We had a very nice soba (buckwheat) noodle lunch and then went to see Tsurugi Jinja (shrine). This shrine was used by the Oda Nobunaga family four hundred years ago. Then we drove along a beautiful sea coast highway viewing the Japan Sea and the interesting rock formations. Later we checked into a Japanese style inn or Ryokan, where three of shared a room and where the toilet facilities were shared by all the rooms on our floor. We went a few kilometers up the road to an Onsen or hot spring and had a bath in pools outdoors overlooking the ocean. Paradise!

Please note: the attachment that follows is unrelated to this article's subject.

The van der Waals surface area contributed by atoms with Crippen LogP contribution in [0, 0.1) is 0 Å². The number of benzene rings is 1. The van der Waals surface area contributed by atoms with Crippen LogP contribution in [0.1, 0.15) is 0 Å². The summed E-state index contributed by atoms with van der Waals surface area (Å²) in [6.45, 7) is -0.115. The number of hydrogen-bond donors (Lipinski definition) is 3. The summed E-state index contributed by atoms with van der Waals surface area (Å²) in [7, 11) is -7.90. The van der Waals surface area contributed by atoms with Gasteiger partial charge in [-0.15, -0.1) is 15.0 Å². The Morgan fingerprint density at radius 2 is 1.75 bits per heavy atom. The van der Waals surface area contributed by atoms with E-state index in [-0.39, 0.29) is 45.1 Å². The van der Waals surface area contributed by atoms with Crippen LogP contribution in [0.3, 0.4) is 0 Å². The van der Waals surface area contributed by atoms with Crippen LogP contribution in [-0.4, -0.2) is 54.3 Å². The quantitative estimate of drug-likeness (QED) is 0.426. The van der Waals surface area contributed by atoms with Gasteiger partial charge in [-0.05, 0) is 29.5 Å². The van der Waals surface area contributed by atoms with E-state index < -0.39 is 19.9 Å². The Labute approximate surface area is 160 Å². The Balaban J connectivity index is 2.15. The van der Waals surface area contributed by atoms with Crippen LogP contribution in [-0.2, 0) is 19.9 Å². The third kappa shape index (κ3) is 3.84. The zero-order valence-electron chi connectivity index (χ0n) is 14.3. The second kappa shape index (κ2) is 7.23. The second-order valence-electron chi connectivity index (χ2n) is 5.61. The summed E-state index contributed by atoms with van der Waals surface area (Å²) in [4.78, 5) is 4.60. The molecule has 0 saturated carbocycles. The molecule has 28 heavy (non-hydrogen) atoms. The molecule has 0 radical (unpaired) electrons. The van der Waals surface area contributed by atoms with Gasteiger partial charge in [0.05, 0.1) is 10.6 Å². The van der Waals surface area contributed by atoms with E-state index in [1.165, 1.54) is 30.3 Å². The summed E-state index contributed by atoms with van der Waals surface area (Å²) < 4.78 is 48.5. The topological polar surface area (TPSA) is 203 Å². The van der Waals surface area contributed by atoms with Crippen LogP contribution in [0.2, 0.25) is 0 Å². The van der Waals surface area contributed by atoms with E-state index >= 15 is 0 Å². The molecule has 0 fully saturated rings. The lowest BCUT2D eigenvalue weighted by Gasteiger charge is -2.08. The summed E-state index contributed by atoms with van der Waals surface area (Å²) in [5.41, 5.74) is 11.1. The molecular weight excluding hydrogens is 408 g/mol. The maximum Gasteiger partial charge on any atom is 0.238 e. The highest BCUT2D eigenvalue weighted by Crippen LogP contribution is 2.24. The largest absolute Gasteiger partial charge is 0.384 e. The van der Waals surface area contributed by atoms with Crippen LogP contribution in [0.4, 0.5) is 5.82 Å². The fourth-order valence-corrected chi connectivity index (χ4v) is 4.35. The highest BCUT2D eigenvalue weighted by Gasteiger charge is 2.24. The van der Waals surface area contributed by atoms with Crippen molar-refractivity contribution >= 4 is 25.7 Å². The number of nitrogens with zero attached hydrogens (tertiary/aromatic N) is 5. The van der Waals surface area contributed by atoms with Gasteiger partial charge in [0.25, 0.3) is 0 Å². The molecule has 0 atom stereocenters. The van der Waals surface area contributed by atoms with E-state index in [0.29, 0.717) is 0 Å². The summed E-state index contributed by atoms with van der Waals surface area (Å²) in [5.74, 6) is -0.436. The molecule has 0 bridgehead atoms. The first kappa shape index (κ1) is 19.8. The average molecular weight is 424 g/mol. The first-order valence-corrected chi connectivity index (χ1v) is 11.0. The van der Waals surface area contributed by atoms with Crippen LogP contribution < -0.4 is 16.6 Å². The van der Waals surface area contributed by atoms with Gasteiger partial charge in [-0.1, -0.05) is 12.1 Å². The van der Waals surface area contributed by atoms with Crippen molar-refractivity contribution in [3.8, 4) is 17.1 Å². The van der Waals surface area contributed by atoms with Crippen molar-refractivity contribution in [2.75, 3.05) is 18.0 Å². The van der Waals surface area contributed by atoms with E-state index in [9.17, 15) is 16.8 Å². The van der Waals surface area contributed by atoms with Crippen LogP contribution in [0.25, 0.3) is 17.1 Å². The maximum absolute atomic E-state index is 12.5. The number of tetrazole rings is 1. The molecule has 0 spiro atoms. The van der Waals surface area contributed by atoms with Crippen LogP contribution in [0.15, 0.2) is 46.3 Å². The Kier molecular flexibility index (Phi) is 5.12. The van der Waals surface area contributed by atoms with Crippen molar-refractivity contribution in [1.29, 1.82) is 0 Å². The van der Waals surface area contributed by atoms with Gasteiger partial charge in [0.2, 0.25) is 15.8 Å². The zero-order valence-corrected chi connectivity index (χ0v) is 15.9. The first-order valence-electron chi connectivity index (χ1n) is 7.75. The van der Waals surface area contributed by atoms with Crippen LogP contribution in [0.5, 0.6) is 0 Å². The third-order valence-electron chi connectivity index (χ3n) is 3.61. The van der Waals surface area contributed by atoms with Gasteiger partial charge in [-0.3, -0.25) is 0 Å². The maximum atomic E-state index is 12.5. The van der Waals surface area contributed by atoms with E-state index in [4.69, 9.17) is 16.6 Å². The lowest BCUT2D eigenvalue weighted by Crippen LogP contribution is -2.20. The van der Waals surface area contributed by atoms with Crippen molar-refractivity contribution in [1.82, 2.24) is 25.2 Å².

Satomi kept emphasizing that we should come back in winter. It does not snow right on the coast and the waves are huge then even washing over the highway. She is very proud of her part of Japan.
Then back to the Ryokan for a fabulous countless course dinner. This area is famous for crab (crab season is in winter normally) and we were able to eat crab and many other dishes until we were 'stuffed to the gills'.
In the morning we had a fabulous breakfast and then headed off to see Tojimbo (suicide rocks) and a very famous Buddhist temple (tera) called Eiheiji used for training priests or monks and also for one day sessions for business employees.

Click on link to see photographs on Picasa Japan Sea.

InuyamaJo Castle